ERICK LARSON Erick Larson is the new president and CEO of Huron Regional Medical Center. Larson, who began his new role on August 6, replaces David Dick who retired after six years. Prior to joining the HRMC team in January, Larson served as CIO at South East Alaska Regional Health Consortium, a system of three critical access hospitals, 22 clinics, and two long-term care facilities, in Juneau, Alaska. Larson holds an MBA in healthcare administration from Western Governors University in Salt Lake City, Utah.



TIM RIDGWAY Sioux Falls gastroenterologist Tim Ridgway, MD, is the new vice president of health affairs and Sanford School of Medicine dean. Dr. Ridgway is a graduate of USD Sanford School of Medicine and has practiced in South Dakota since 1991. He previously served as executive dean, dean of faculty affairs, and professor in the department of internal medicine for the med school and is currently a staff physician and director of gastrointestinal endoscopy at the Royal C. Johnson Veterans Affairs (VA) Hospital in Sioux Falls. Dr. Ridgway replaces retiring dean Dr. Mary Nettleman.

MARY NETTLEMAN Mary Nettleman, MD, outgoing dean of the Sanford School of Medicine, was honored this summer for her work to establish the Frontier and Rural Medicine Program (FARM) at USD by the South Dakota Board of Regents. The program offers medical students nine months of clinical training in rural communities, with a goal to increase the number of primary care physicians who practice in rural areas of South Dakota. The Sanford School of Medicine is consistently ranked among the top-10 medical schools in the country for rural medicine. The University of South Dakota announced this summer that it will offer an online Doctor of Nursing Practice (DNP) and online Master of Science in Nursing (MSN), both recently approved by the South Dakota Board of Regents, to meet growing demands for nursing leadership and informatics at an advanced level. The DNP program begins in the spring of 2021 and the MSN program starts in the fall.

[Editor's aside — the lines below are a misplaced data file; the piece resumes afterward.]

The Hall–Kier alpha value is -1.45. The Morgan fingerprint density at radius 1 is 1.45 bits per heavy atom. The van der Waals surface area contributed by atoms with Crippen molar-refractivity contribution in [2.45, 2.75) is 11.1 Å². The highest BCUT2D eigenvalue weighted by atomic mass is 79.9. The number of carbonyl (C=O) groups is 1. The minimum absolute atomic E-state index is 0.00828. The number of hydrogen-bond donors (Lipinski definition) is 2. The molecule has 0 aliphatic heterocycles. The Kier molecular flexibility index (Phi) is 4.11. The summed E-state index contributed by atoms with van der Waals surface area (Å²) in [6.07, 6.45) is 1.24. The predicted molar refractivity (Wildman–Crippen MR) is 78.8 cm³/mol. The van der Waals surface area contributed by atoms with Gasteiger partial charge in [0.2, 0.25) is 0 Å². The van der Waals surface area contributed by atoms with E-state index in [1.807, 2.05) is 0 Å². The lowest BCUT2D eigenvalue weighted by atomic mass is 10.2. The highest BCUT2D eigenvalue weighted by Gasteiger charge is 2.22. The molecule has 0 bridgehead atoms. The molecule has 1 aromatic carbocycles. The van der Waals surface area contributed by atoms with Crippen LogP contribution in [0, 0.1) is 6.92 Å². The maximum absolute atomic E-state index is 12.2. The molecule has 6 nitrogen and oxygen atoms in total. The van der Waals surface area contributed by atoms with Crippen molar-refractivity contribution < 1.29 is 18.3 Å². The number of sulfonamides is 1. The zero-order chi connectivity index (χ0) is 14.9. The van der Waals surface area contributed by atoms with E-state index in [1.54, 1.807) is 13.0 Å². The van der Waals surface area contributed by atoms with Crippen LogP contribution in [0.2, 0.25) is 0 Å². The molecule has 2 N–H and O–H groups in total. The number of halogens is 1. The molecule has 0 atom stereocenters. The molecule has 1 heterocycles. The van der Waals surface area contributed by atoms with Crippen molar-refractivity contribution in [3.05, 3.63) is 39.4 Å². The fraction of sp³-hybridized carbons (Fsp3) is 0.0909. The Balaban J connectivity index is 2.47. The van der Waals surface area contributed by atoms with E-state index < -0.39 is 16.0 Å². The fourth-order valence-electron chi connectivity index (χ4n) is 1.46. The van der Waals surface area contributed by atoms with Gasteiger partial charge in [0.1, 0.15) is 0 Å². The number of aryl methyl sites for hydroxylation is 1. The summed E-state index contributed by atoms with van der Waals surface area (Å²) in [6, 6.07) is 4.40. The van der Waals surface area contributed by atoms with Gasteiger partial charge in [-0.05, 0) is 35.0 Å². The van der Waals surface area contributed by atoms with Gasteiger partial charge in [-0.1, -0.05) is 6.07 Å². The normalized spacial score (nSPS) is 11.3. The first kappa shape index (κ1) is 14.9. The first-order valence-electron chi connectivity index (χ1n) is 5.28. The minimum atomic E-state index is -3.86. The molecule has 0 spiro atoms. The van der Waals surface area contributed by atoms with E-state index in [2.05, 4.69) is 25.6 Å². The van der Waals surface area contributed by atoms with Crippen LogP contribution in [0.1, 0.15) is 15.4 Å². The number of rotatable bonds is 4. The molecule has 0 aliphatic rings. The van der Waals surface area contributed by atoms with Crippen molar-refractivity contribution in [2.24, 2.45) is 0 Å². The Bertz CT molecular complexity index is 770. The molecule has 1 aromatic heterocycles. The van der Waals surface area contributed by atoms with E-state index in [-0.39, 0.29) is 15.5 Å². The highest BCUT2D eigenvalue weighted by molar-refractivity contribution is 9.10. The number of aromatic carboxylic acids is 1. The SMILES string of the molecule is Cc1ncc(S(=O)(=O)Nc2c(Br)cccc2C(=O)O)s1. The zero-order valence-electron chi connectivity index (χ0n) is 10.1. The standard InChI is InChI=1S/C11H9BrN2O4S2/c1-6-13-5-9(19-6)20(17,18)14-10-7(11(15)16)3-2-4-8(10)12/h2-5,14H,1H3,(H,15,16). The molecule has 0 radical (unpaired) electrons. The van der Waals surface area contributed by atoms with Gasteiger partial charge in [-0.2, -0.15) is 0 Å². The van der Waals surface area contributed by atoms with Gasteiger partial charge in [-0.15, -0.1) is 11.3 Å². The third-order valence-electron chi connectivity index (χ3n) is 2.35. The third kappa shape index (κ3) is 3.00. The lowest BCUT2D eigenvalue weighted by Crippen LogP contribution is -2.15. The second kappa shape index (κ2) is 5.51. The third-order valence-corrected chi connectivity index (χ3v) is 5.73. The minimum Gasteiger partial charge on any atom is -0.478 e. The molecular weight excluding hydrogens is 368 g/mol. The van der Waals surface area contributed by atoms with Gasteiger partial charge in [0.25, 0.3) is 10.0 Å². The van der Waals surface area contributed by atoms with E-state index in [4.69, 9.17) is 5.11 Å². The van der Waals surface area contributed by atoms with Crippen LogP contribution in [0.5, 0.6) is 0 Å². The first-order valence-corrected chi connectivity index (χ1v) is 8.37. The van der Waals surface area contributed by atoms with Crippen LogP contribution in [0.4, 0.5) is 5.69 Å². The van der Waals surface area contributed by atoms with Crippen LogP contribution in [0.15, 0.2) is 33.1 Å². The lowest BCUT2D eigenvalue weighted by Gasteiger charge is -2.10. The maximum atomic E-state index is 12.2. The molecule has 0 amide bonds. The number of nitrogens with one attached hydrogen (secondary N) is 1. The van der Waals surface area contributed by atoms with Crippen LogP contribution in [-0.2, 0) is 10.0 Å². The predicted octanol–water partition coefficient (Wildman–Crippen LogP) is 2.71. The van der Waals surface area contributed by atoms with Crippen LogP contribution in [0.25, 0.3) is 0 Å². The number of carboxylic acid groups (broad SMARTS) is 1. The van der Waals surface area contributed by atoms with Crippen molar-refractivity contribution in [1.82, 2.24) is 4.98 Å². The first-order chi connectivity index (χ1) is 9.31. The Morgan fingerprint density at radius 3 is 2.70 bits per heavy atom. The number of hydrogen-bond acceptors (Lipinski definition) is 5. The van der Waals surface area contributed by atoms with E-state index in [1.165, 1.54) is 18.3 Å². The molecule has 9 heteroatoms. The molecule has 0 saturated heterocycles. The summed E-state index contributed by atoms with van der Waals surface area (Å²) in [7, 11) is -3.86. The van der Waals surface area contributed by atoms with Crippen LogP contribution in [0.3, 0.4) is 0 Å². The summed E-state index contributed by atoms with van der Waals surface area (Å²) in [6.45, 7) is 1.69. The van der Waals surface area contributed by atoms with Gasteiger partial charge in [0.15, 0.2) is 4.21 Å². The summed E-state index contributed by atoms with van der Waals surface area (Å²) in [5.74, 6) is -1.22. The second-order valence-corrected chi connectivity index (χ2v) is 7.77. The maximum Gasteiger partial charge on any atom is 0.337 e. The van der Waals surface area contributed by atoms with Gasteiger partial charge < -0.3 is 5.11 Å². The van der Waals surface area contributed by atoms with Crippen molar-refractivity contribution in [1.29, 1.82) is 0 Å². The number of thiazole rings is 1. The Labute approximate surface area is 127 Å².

September / October 2020

Brookings Health System was recently re-designated a ‘Baby Friendly Hospital’. The Baby-Friendly Hospital Initiative is a World Health Organization and United Nations Children’s Fund program that encourages and recognizes hospitals that promote and support breastfeeding. This includes hospital policies, practices, and staff, physician, and community education. Dr. Jerome Bentz, a family medicine physician in Platte, South Dakota, and a clinical professor with USD Sanford School of Medicine, received this year’s Edward J. Batt Memorial Award, one of the medical school’s oldest awards. Bentz has been a faculty member since 1987 and has been active not only as a clinical professor but also with the medical school’s rural medical clerkships and as an influential and positive preceptor preparing students for clinical practice.